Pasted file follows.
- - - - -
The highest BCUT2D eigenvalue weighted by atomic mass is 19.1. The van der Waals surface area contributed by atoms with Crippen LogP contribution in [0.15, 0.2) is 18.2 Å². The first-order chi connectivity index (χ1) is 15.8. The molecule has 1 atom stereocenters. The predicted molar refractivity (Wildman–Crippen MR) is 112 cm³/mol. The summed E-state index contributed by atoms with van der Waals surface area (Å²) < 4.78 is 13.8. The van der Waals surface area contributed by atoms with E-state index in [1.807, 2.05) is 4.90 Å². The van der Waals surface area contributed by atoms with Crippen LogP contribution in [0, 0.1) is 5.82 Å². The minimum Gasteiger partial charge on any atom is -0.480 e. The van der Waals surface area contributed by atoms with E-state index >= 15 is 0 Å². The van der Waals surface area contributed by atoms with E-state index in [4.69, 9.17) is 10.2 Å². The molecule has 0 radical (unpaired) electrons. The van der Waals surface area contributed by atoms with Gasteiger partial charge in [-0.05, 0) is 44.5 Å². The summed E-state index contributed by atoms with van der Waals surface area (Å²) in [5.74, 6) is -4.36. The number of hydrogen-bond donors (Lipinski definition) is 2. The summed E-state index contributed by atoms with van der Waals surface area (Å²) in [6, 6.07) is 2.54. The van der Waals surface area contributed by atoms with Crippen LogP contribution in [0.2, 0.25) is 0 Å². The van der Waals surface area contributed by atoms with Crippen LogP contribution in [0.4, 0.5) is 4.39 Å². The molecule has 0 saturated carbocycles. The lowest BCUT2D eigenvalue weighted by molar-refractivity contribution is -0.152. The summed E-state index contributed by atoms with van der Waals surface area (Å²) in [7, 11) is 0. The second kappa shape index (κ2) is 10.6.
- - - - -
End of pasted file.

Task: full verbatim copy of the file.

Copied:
The highest BCUT2D eigenvalue weighted by atomic mass is 19.1. The van der Waals surface area contributed by atoms with Crippen LogP contribution in [0.15, 0.2) is 18.2 Å². The first-order chi connectivity index (χ1) is 15.8. The molecule has 1 atom stereocenters. The predicted molar refractivity (Wildman–Crippen MR) is 112 cm³/mol. The summed E-state index contributed by atoms with van der Waals surface area (Å²) < 4.78 is 13.8. The van der Waals surface area contributed by atoms with E-state index in [1.807, 2.05) is 4.90 Å². The van der Waals surface area contributed by atoms with Crippen LogP contribution in [0, 0.1) is 5.82 Å². The minimum Gasteiger partial charge on any atom is -0.480 e. The van der Waals surface area contributed by atoms with E-state index >= 15 is 0 Å². The van der Waals surface area contributed by atoms with E-state index in [4.69, 9.17) is 10.2 Å². The molecule has 0 radical (unpaired) electrons. The van der Waals surface area contributed by atoms with Gasteiger partial charge in [-0.05, 0) is 44.5 Å². The summed E-state index contributed by atoms with van der Waals surface area (Å²) in [5.74, 6) is -4.36. The number of hydrogen-bond donors (Lipinski definition) is 2. The summed E-state index contributed by atoms with van der Waals surface area (Å²) in [6, 6.07) is 2.54. The van der Waals surface area contributed by atoms with Crippen LogP contribution in [0.2, 0.25) is 0 Å². The van der Waals surface area contributed by atoms with Crippen LogP contribution in [0.4, 0.5) is 4.39 Å². The molecule has 0 saturated carbocycles. The lowest BCUT2D eigenvalue weighted by molar-refractivity contribution is -0.152. The summed E-state index contributed by atoms with van der Waals surface area (Å²) in [7, 11) is 0. The second kappa shape index (κ2) is 10.6.